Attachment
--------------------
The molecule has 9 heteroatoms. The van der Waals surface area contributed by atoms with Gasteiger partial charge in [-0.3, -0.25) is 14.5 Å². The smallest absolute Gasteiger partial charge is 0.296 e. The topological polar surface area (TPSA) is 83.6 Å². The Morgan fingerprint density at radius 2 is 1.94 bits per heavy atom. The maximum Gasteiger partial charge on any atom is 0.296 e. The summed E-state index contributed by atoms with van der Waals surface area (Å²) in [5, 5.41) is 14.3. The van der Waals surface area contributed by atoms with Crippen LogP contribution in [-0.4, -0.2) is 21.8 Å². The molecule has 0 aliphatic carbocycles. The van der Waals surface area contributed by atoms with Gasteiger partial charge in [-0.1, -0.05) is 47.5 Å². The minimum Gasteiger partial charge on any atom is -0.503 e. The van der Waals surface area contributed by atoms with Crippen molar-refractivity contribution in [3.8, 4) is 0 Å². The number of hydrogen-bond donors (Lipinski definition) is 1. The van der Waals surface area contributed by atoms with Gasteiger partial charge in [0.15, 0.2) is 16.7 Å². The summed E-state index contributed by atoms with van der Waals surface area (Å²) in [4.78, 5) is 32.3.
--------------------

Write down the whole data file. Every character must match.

The molecule has 9 heteroatoms. The van der Waals surface area contributed by atoms with Gasteiger partial charge in [-0.3, -0.25) is 14.5 Å². The smallest absolute Gasteiger partial charge is 0.296 e. The topological polar surface area (TPSA) is 83.6 Å². The Morgan fingerprint density at radius 2 is 1.94 bits per heavy atom. The maximum Gasteiger partial charge on any atom is 0.296 e. The summed E-state index contributed by atoms with van der Waals surface area (Å²) in [5, 5.41) is 14.3. The van der Waals surface area contributed by atoms with Crippen LogP contribution in [-0.4, -0.2) is 21.8 Å². The molecule has 0 aliphatic carbocycles. The van der Waals surface area contributed by atoms with Gasteiger partial charge in [-0.1, -0.05) is 47.5 Å². The minimum Gasteiger partial charge on any atom is -0.503 e. The van der Waals surface area contributed by atoms with Crippen molar-refractivity contribution in [3.8, 4) is 0 Å². The number of hydrogen-bond donors (Lipinski definition) is 1. The van der Waals surface area contributed by atoms with Gasteiger partial charge in [0.15, 0.2) is 16.7 Å². The summed E-state index contributed by atoms with van der Waals surface area (Å²) in [4.78, 5) is 32.3.